Danny Peters · Tuesday October 29, 2013
ONE: Smoke vs. Carl, Part II
Back in 2011, we were treated to an example of just how the Chase concept should work. In the end, the two main protagonists – Tony Stewart and Carl Edwards – battled down to the very final lap at Homestead-Miami Speedway, with Smoke picking up a third championship on the strength of having the most wins after the two drivers tied in overall points. With the way things are progressing this season, Johnson and Kenseth — who are level themselves, with the latter owning the tiebreaker with more wins — are poised for a repeat. Indeed, it looks like this year’s title battle might just go down to the wire once again.
Statistics would back me up, too with Johnson and Kenseth appearing to be a virtual lock in form at the upcoming final three racetracks. This, though, is the stage of the season where any mistake can prove to be absolutely crucial. So, as much as both will want to run well, it’s also about minimizing errors and avoiding costly miscues that can crush nine months of hard work in an instant.
Jeff Gordon (-27 pts., 3rd), Kevin Harvick (-28 pts., 4th) and Kyle Busch (-36 pts., 5th) are all still in the mix, but they’re very much clinging on at this point. It’s not impossible, but at the same time it’s not likely they can overhaul Johnson and Kenseth’s lead. Three to go and there’s all to race for. That, as fans, has to be what you want at this stage of the proceedings. It should be fun to watch.
TWO: It’s a Family Sport
Midway through last season, when Kevin Harvick announced he would be leaving Richard Childress Racing, the only home he had ever known at the Sprint Cup level, to go drive for his friend Tony Stewart in 2014, plenty believed it would be the start of some serious fireworks and a “lame duck” type season.
That, until Saturday’s shenanigans between Harvick and Ty Dillon in the truck race, hasn’t proven to be the case. In fact, the relationship has been harmonious with Harvick still in contention for a first ever Cup crown, which makes what happened these last few days that much more disappointing for both sides.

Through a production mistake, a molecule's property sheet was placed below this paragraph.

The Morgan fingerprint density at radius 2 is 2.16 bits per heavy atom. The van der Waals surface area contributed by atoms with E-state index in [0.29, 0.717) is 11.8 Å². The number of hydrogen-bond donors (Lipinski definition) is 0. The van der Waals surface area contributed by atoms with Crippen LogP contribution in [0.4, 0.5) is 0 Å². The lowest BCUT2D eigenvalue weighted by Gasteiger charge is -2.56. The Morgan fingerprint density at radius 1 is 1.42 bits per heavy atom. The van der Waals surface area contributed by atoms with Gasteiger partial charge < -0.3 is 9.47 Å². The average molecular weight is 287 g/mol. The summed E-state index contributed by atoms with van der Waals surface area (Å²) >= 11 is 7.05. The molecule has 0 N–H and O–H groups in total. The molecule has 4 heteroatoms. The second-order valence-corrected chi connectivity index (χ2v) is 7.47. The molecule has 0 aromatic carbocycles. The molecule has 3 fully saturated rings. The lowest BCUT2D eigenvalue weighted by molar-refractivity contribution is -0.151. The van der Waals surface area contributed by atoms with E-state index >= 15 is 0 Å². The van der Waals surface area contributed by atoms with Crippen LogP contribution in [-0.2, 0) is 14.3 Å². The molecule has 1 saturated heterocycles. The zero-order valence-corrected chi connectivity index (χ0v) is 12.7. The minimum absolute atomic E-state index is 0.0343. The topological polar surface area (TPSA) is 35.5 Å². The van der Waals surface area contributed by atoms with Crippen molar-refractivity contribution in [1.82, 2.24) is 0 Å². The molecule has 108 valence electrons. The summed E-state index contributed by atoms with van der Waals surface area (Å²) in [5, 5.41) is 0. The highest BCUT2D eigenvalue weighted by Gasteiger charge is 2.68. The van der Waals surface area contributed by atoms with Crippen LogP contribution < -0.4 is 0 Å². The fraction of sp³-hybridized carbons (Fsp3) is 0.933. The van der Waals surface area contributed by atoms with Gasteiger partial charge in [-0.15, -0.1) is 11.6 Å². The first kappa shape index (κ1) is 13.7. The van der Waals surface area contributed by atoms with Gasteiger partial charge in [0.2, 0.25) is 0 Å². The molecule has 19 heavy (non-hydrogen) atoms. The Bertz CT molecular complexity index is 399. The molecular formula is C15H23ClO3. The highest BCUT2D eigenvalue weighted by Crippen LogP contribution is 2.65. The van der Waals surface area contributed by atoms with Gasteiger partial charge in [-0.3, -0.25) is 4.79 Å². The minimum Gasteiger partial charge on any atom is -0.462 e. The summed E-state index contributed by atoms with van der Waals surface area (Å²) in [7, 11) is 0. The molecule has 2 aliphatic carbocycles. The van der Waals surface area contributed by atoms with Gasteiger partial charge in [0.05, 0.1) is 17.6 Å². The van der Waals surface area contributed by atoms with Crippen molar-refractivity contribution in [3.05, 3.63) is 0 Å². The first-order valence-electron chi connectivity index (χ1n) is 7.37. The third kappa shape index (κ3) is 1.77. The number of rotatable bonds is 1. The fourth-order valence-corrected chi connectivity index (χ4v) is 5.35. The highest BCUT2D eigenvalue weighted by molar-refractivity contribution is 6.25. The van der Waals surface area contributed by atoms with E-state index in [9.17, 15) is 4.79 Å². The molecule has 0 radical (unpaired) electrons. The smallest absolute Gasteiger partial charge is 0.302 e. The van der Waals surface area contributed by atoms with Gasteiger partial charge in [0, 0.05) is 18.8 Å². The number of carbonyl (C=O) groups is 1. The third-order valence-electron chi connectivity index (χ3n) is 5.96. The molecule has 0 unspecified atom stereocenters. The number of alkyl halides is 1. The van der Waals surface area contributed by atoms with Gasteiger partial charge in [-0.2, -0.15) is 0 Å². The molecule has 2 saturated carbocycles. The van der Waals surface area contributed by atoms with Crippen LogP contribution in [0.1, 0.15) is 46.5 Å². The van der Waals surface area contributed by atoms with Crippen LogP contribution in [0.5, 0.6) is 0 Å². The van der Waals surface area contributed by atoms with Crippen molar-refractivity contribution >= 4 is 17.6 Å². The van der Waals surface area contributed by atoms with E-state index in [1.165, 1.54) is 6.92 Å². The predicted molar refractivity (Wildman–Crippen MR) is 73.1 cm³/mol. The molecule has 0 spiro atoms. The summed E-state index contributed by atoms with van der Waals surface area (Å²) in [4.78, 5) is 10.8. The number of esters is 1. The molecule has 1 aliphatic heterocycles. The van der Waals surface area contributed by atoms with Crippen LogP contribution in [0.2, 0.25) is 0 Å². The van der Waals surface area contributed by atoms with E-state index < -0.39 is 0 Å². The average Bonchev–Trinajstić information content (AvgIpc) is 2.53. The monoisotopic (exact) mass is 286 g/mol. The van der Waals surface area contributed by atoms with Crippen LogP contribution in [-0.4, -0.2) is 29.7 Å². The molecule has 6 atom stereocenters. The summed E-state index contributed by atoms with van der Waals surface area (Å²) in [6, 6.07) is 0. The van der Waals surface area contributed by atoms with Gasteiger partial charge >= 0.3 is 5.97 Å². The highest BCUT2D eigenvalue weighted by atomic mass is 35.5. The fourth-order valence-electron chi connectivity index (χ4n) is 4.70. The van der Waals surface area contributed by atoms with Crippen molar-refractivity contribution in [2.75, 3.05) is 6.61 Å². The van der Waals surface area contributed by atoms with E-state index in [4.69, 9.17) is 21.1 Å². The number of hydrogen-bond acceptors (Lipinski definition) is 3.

“We’re going to give him everything humanly possible to win that championship,” Childress said post-incident. “I’m committed to him for four more races, just like I committed to him the day that he said he was leaving. I shook his hand and committed I’d give him 100 percent, and I’m going to do it. But I’m not going to be backed into a corner.”
The corner Childress is talking about is Harvick’s comments about “punk ass kids” and “rich kids” following the incidents in the truck race with Ty Dillon. On the one hand, this level of animosity is what makes Cup racing so compelling. Racing isn’t croquet, after all, folks; we want to see raw emotion. On the other hand, Childress is absolutely right to take Harvick to task. The Dillon brothers might be family, but they’ve earned their spots with wins and solid finishes in the developmental series.
“I’ll never apologize for giving my grandsons an opportunity, just like the France family, the Earnhardt family, the Wood Brothers,” said Childress. “You go down the list of the people that have been given opportunities. All of them didn’t make it. You’ve got to go out and earn what you’ve got, the opportunity in life to succeed. And these boys earned it.”
My sense is with Harvick’s apology of sorts, the matter is closed, but one thing is certain: the end of this on-track marriage can’t come soon enough for Childress and Harvick.
THREE: Vickers Needs a Strong 2014